Illustration by Shannon Wright
With the start of the new school year, you’ll probably be spending time helping your new and emerging reader strengthen his or her skills. It can be a challenge, since not all kids want to read. But if you believe your child’s literacy skills increase only by reading a book, think again. To discover hidden reading gems, think of yourself as a reading detective, always on the lookout for situations where your child is flexing their literacy muscles. Children shy away from reading when it becomes more difficult, which can lead to losing confidence in their abilities. Your mission is to prevent your child from identifying as a non-reader.
Spend a few days observing how frequently your child reads — the results may surprise you.
Celebrate the graphic novel. Comic books and graphic novels can ignite a reluctant reader’s interest and many titles go beyond the typical superhero genre. There are graphic books that detail Barack Obama’s life, sports figures, even graphic novels of Shakespeare’s classics. Visit your local library; you may be impressed by the variety of graphic novels geared toward readers of all ages. Choose one for yourself so you can see why so many readers love this art form.
Look for magazines or websites dedicated to your child’s interests. There are magazines dedicated to teen TV stars, dolls, video games, cars, and almost any hobby or sport you can imagine. Visit a local bookstore for inspiration. Offer this new material in a casual, no-pressure way such as, “I picked this up for you because I thought you might be interested in the topic.”
Play a video game with your child. Many games have a considerable amount of reading on screen, from instructions to conversation bubbles. Pay attention to how well your child comprehends the language, and later, you can point out how much they are reading.
Read the same book your child is reading at school or at home. Talk to them about the story. That conversation will help you gauge their comprehension. If reading is strenuous or challenging, offer to read some of the material aloud. Being read to, no matter your child’s age, can help with literacy skills. Borrow or download an audiobook from the library; even listening to a book increases reading skill.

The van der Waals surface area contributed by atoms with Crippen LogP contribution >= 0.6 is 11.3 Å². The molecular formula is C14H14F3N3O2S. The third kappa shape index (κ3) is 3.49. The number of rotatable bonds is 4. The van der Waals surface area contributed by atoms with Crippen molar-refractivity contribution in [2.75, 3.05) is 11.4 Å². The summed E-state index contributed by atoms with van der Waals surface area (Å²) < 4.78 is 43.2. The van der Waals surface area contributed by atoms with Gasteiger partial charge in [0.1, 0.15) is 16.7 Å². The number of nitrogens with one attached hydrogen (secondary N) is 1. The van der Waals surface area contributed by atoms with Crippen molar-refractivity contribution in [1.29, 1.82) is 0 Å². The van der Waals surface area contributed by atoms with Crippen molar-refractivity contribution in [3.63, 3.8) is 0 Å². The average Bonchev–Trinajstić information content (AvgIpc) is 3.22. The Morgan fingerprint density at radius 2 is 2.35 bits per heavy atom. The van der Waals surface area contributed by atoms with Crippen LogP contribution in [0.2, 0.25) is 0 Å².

Take note of instructional reading. Games and electronic gadgets usually come with manuals. Ask your older child or teen to help you set up a new gadget by reading the manual and working with you. If in the midst of this reading you get confused, model rereading for clarification because reluctant readers sometimes think other people read and comprehend all text correctly the first time.
Remember that researching online involves scanning and browsing, two important literacy skills. Notice when your child is making use of this skill. If they like video games, they may already be reading tips to improve their game play. Suggest other reasons for research, such as reading movie reviews to decide upon the family movie, or a fun place to go for vacation.
Notice their every day reading, like text on the cereal box at breakfast. This is an opportunity to talk with them about nutritional information, and then encourage them to compare the various choices in your cupboard. If they go grocery shopping with you, send them off to find a cereal with certain qualifiers such as 3g of fiber or a brand that doesn't have sugar listed in the first three ingredients. This will be good for both their scanning skills and their health.
Board games are an unexpected source of reading. Many fantasy board games require reading about the creatures and their powers at every encounter. Players often do not notice how much they are reading because they are having too much fun. Take this opportunity to compliment your child's reading skills.
If at the end of your literacy detective work you feel your child is not reading enough, take heart — you have learned more about what excites him or her, and this will help you help them choose captivating reading material. Reading should be fun. Never stop looking for clues about how to engage your young reader; you’ll eventually meet the right books.
Sue LeBreton is a health and wellness journalist with a passion for reading. She has been a literacy tutor, and her son is also a reluctant reader.